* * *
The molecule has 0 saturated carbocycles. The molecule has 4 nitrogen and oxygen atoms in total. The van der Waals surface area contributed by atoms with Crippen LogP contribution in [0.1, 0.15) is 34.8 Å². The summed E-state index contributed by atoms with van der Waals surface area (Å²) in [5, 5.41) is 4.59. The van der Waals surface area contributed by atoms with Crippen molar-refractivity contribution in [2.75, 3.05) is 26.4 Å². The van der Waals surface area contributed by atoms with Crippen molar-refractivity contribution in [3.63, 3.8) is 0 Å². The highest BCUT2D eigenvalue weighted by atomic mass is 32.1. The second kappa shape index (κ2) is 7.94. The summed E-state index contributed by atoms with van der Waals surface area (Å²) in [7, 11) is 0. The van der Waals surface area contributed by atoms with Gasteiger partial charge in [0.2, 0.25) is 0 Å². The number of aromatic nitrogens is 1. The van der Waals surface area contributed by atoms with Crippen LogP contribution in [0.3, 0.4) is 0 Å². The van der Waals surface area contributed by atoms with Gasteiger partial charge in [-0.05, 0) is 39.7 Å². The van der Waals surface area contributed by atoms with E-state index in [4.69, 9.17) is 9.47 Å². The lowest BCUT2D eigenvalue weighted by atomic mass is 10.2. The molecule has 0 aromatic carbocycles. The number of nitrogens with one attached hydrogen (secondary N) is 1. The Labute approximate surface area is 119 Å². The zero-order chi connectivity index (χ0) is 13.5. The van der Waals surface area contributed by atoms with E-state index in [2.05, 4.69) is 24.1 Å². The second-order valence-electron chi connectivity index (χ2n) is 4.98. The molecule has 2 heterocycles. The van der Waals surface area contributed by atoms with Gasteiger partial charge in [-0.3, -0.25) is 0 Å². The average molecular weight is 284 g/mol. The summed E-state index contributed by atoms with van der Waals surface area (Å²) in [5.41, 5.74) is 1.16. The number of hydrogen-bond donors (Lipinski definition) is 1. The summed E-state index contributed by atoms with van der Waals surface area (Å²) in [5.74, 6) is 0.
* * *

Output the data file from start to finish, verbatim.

The molecule has 0 saturated carbocycles. The molecule has 4 nitrogen and oxygen atoms in total. The van der Waals surface area contributed by atoms with Crippen LogP contribution in [0.1, 0.15) is 34.8 Å². The summed E-state index contributed by atoms with van der Waals surface area (Å²) in [5, 5.41) is 4.59. The van der Waals surface area contributed by atoms with Crippen molar-refractivity contribution in [2.75, 3.05) is 26.4 Å². The van der Waals surface area contributed by atoms with Crippen molar-refractivity contribution in [3.63, 3.8) is 0 Å². The highest BCUT2D eigenvalue weighted by atomic mass is 32.1. The second kappa shape index (κ2) is 7.94. The summed E-state index contributed by atoms with van der Waals surface area (Å²) in [7, 11) is 0. The van der Waals surface area contributed by atoms with Gasteiger partial charge in [0.2, 0.25) is 0 Å². The number of aromatic nitrogens is 1. The van der Waals surface area contributed by atoms with Crippen LogP contribution in [0.3, 0.4) is 0 Å². The van der Waals surface area contributed by atoms with Gasteiger partial charge in [-0.05, 0) is 39.7 Å². The van der Waals surface area contributed by atoms with E-state index in [4.69, 9.17) is 9.47 Å². The lowest BCUT2D eigenvalue weighted by atomic mass is 10.2. The molecule has 0 aromatic carbocycles. The number of nitrogens with one attached hydrogen (secondary N) is 1. The Labute approximate surface area is 119 Å². The zero-order chi connectivity index (χ0) is 13.5. The van der Waals surface area contributed by atoms with E-state index in [2.05, 4.69) is 24.1 Å². The second-order valence-electron chi connectivity index (χ2n) is 4.98. The molecule has 2 heterocycles. The van der Waals surface area contributed by atoms with Gasteiger partial charge in [-0.3, -0.25) is 0 Å². The average molecular weight is 284 g/mol. The summed E-state index contributed by atoms with van der Waals surface area (Å²) in [5.41, 5.74) is 1.16. The number of hydrogen-bond donors (Lipinski definition) is 1. The summed E-state index contributed by atoms with van der Waals surface area (Å²) in [5.74, 6) is 0.